Have you ever gotten questions from parents about why you’re playing dance games? Maybe you’re fearful to even try them in your dance classes because you have heard the horror stories from other studios. DET is here to reassure you that playing dance games in class is educational and fun! AND we’ve offered some suggestions on how to communicate the benefits to apprehensive parents.
First, let’s remember why playing dance games is so important in dance class. Turning dance concepts into games does several things for your dancers:
Your students love your creativity but they also need brain breaks and activities that aren’t direction instruction from their teacher. Sometimes too much information can be overwhelming for dancers trying to grasp certain concepts and we need to switch up to regain their attention. We also need to remember that every now and then, having fun and intentional “playing” is still a high form of learning and can help dancers remember the information.
Now that we’ve convinced you…here’s how you convince the parents who may have questions. You might be wondering what to say when parents ask why you’re playing games in dance class. We know it can be hard communicating to parents but we’ve got your back!
Consider these 3 points:
First, make sure they know you’re playing educational dance games. Explain that these dance games are rooted in fundamental dance concepts that are still helping their child excel in dance. Dance Ed Tips is the industry leader in designing educational dance games for all ages, levels, and styles of dance. We highly recommend using dance games to teach concepts like:
We constantly hear from teachers all over the world how impressed they were that using dance games ACTUALLY WORKED with their students. Communicate to your apprehensive parents the concepts the games are teaching the students and hopefully that will reestablish trust.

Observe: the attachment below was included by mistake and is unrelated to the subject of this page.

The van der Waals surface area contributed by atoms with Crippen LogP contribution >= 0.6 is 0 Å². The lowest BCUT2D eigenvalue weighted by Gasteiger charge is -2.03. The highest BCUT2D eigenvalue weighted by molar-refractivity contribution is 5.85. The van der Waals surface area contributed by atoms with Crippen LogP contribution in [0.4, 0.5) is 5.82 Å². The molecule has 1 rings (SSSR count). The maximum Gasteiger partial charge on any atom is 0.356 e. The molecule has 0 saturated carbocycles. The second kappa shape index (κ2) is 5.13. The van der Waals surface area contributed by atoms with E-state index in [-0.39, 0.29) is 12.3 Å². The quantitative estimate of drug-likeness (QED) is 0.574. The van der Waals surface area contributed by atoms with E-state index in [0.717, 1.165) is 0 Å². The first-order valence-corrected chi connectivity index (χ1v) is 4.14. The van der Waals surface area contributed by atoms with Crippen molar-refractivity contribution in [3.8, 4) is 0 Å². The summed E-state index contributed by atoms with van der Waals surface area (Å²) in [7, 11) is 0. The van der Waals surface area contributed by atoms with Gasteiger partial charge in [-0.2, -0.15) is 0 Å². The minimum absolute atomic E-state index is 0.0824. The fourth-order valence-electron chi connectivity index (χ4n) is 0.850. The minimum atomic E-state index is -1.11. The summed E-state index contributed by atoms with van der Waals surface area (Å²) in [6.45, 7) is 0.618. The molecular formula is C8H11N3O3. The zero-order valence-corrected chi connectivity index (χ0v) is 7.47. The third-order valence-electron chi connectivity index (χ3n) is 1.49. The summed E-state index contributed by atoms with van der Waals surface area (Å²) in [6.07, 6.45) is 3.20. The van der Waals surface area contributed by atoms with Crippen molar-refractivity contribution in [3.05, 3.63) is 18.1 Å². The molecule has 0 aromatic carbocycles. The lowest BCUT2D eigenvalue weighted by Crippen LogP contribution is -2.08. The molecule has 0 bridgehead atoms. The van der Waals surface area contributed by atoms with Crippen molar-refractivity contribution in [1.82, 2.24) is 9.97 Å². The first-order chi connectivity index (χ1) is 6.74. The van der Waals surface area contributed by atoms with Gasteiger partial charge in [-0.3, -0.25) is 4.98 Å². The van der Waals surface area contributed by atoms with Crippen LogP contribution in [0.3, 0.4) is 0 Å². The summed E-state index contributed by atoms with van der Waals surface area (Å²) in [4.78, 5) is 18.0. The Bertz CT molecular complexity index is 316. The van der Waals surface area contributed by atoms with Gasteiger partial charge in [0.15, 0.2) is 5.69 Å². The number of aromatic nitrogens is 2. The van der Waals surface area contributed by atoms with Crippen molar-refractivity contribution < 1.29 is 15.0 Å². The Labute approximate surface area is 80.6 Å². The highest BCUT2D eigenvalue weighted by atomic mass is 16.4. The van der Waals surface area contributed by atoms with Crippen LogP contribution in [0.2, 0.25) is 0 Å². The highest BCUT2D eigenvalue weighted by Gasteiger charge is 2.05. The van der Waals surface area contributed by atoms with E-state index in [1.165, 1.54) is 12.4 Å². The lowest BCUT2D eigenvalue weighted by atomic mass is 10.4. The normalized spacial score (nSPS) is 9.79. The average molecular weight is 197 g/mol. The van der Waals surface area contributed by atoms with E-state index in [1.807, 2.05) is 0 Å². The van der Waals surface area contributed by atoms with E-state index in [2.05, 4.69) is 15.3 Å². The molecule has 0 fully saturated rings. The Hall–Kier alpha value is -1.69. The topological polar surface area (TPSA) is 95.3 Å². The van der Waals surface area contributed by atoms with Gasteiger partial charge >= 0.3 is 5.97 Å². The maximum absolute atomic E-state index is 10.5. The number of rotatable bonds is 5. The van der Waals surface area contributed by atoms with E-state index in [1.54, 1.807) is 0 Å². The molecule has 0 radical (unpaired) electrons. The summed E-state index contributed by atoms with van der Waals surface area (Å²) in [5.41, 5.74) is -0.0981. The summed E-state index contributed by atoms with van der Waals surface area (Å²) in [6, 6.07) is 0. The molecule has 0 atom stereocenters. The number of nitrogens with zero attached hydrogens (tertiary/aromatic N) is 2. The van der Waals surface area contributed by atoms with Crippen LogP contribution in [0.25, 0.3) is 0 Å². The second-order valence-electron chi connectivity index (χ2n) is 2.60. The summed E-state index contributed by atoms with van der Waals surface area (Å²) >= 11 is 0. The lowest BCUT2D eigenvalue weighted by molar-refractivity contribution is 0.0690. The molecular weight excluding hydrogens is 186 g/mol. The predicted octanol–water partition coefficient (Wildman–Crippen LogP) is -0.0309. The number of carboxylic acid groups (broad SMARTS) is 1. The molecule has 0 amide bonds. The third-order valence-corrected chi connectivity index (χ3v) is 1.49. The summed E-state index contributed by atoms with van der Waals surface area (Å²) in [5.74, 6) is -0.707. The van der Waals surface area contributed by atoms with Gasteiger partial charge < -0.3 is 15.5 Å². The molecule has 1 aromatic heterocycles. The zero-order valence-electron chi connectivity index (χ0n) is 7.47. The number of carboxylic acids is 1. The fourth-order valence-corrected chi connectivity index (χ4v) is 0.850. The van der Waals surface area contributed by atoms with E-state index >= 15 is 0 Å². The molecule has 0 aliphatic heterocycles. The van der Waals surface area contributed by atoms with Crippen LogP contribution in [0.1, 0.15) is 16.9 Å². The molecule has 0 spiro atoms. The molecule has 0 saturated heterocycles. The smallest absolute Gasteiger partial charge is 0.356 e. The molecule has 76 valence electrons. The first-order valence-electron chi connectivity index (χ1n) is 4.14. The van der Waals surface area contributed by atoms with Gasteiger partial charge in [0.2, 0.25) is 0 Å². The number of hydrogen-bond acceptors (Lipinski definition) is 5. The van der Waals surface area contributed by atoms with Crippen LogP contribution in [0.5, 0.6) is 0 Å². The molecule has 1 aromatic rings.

Second, show them an example of one of the dance games you’ve been playing. Remember parents don’t always know or understand what’s happening in the studio, even if they come to the occasional Watch Week. Point out exactly why you’re using the game. Maybe it’s to engage and motivate the dancers or to get them to apply skills that you’ve introduced to them. Having the parents understand the purpose of the dance games and the lessons they’re teaching can help re-establish their trust with you. Maybe you can even play the game together and develop a great parent-teacher relationship. If that seems like a stretch, video the students playing the game.Show them how much fun their child is having and how much they’re learning!
Third, reiterate that dancers remember what they learn when it is presented in a fun way. It’s literally how our brains work! If the students aren’t excited about the material, then they’re likely not going to retain as much. It’s our job as teachers to find ways to keep them engaged and show them that learning can be exciting. Doing this through dance games is the perfect way to teach and have fun at the same time! Like we said earlier, parents don’t always get to see what happens in class. Most times they just see the final performance and judge the success of the entire year based on that one showing. As dance teachers, we know that’s not an accurate way to assess success. Therefore, remind parents that retention of skills, concepts, and technique is achieved differently for each student. Some students don’t perform the same on stage as they do in the classroom (just like some students don’t perform well with timed testing in the school systems). Dance teachers use games to reach students wherever they are in their development to ensure constant progress in the classroom masked by having fun!
Ideally, you have the trust from your parents and are able to use dance games throughout the entire year! But when that is not the case, don’t stress. Use this guide to help navigate those difficult conversations and regain the trust. We all urge our students to ask questions in class; let’s practice what we preach with our students’ parents, too. Let their questions and concerns be heard and be confident that you can address each and every one!